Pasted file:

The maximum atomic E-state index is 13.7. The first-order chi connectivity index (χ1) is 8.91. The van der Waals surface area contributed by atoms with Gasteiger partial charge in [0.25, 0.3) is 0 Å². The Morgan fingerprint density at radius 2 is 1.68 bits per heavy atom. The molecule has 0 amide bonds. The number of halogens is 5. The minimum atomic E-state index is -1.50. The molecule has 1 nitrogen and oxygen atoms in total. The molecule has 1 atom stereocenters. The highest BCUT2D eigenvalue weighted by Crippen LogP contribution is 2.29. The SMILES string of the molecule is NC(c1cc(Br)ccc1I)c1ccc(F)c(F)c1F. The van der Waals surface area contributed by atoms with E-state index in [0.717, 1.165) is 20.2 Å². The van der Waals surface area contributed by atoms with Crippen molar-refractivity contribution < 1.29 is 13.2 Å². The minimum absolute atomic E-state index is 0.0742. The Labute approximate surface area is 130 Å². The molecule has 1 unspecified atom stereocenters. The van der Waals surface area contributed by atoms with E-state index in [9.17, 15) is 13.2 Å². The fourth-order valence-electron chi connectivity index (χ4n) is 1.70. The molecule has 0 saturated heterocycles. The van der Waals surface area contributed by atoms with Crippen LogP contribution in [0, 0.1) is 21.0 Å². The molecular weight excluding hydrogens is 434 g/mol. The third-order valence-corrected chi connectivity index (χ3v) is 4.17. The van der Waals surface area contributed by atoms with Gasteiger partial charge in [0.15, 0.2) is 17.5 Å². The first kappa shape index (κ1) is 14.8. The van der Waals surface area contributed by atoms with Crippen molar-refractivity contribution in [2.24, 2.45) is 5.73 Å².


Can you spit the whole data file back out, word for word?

The maximum atomic E-state index is 13.7. The first-order chi connectivity index (χ1) is 8.91. The van der Waals surface area contributed by atoms with Gasteiger partial charge in [0.25, 0.3) is 0 Å². The Morgan fingerprint density at radius 2 is 1.68 bits per heavy atom. The molecule has 0 amide bonds. The number of halogens is 5. The minimum atomic E-state index is -1.50. The molecule has 1 nitrogen and oxygen atoms in total. The molecule has 1 atom stereocenters. The highest BCUT2D eigenvalue weighted by Crippen LogP contribution is 2.29. The SMILES string of the molecule is NC(c1cc(Br)ccc1I)c1ccc(F)c(F)c1F. The van der Waals surface area contributed by atoms with E-state index in [0.717, 1.165) is 20.2 Å². The van der Waals surface area contributed by atoms with Crippen molar-refractivity contribution < 1.29 is 13.2 Å². The minimum absolute atomic E-state index is 0.0742. The Labute approximate surface area is 130 Å². The molecule has 1 unspecified atom stereocenters. The van der Waals surface area contributed by atoms with E-state index in [9.17, 15) is 13.2 Å². The fourth-order valence-electron chi connectivity index (χ4n) is 1.70. The molecule has 0 saturated heterocycles. The van der Waals surface area contributed by atoms with Crippen LogP contribution in [0, 0.1) is 21.0 Å². The molecular weight excluding hydrogens is 434 g/mol. The third-order valence-corrected chi connectivity index (χ3v) is 4.17. The van der Waals surface area contributed by atoms with Gasteiger partial charge in [0.15, 0.2) is 17.5 Å². The first kappa shape index (κ1) is 14.8. The van der Waals surface area contributed by atoms with Crippen molar-refractivity contribution in [2.24, 2.45) is 5.73 Å².